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Optimal Cleanliness = Member Satisfaction

Clean fitness centers keep members - it's as simple as that. Paying close attention to cleanliness can raise standards and eliminate hazards and wasteful practices.

All fitness centers are cleaned, to some extent. But the best fitness centers make cleanliness a top priority, and with good reason. "I know there is a big focus on sales, personal training and revenue-based items. But cleanliness is not to be overlooked," says Jim Cianci, vice president, facilities management, for WOW! Work Out World, Brick, N.J. "The cleanliness team is one of the most important in the club. You cannot have sales if you don't have something worthy of selling." Frank Guengerich, executive vice president of WTS International, Rockville, Md., says cleanliness, "speaks to members' expectations." The cleanliness expectations they have at home "translate to wherever they might shower [and] where personal hygiene comes into play." What can optimum cleanliness achieve? Fitness Management and Consulting, Flower Mound, Texas, works with a facility that has been in business for 20 years. A competitor recently opened a fitness center nearby, leeching members away. But they have started to come back. "When asked why they were coming back, they said this club was much cleaner," says President Jim Thomas. "There are few things as impressive as a clean club, no matter what the age." Mary Schrad, franchise support manager for Contours Express, Nicholasville, Ky., agrees that members appreciate cleanliness. "If one was to poll its members, gym cleanliness would rank in the top three concerns," she says. "Gym cleanliness establishes a philosophy of the gym, and reflects how it feels about its members."

The cleaning process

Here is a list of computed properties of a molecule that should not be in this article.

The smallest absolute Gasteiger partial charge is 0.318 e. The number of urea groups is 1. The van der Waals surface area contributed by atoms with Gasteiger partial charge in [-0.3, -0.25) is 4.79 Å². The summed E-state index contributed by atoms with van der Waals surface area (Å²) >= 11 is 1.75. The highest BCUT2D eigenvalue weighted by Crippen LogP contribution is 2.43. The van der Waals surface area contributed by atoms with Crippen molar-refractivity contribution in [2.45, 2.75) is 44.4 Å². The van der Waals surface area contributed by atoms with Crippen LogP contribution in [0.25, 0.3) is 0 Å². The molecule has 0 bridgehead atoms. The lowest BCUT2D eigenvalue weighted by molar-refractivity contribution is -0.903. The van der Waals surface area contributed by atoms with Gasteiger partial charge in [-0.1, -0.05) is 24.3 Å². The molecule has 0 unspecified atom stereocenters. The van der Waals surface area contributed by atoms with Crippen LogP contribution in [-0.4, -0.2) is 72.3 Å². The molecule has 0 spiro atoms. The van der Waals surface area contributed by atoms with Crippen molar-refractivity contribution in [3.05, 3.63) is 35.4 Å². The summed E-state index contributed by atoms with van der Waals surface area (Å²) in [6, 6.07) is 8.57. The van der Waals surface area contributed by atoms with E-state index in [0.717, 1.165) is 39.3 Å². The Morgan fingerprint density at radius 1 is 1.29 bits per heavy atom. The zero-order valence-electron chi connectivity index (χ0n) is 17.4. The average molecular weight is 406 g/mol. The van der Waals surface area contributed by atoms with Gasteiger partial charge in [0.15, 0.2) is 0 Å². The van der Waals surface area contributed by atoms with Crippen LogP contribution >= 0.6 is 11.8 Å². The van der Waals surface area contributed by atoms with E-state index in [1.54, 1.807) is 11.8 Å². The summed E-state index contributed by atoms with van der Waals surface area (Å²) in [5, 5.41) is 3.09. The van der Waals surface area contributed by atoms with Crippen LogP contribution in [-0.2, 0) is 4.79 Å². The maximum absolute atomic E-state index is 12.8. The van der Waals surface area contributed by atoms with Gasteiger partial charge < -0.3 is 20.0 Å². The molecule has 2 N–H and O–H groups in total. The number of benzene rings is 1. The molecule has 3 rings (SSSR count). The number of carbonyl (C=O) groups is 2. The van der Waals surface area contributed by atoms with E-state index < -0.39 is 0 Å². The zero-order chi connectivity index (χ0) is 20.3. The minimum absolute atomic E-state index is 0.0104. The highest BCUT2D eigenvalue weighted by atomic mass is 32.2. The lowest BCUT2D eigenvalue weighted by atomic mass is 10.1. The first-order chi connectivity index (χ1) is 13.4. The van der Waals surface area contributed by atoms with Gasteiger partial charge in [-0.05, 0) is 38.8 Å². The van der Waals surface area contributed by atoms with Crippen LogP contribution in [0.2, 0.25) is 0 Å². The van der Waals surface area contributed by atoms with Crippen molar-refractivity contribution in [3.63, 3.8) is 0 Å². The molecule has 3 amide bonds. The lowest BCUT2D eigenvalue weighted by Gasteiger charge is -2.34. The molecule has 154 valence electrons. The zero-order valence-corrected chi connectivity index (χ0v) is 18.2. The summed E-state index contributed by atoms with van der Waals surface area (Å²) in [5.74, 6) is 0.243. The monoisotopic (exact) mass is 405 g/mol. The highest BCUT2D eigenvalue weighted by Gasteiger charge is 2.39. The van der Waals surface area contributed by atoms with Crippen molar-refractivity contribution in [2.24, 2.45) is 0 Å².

Even in fitness facilities with a good cleaning philosophy, some areas get overlooked. Schrad says the transaction counter at the front desk is one prime example. It is intensively used, so how do you keep it clean? Besides a thorough clean twice a day, it would also be beneficial to have a spray bottle and cloth behind the reception counter for the reception staff to wipe the surfaces down several times a day. Other areas that can get overlooked include door and toilet handles, stretching areas, designated floor exercise areas and closets. There are also hard to reach spaces in between and around the machines, and dust collecting on areas of the equipment, says Schrad. Guengerich says the inside of lockers are often missed, and people don't have rigorous consistency in cleaning drains. "I don't think people disinfect fitness equipment to the level and degree they should," he says. This is the same for countertops and toilets, Guengerich adds. Cleanliness needs to be monitored to ensure standards are upheld. "It starts with management being clear [about] what their expectations are, having a system in place, training people and following up," says Guengerich. "I am amazed at how often people do not have systems in place." WTS International has a checklist and standards document called Basics to Excellence, and fitness centers are inspected according to those standards. Inspection is also a key strategy at WOW! clubs. WOW! has two people who walk the fitness center: the housekeeping manager and a secret shopper. The chain uses a checklist of 150 items, and, once a week, both of these people go into the fitness centers and score them. The housekeeping manager of each club gets a bonus according to how many points is scored per month. Thomas also recommends incentives as part of compensation packages. He further offers an organizational framework that can help with cleanliness. "Some clubs we work with have divided the club up into 'territories,' with different people responsible for each territory," he says. With the addition of management follow-up, fitness centers can establish a robust approach to cleaning. "The clubs that we see doing the best job do the best job of following up," says Thomas.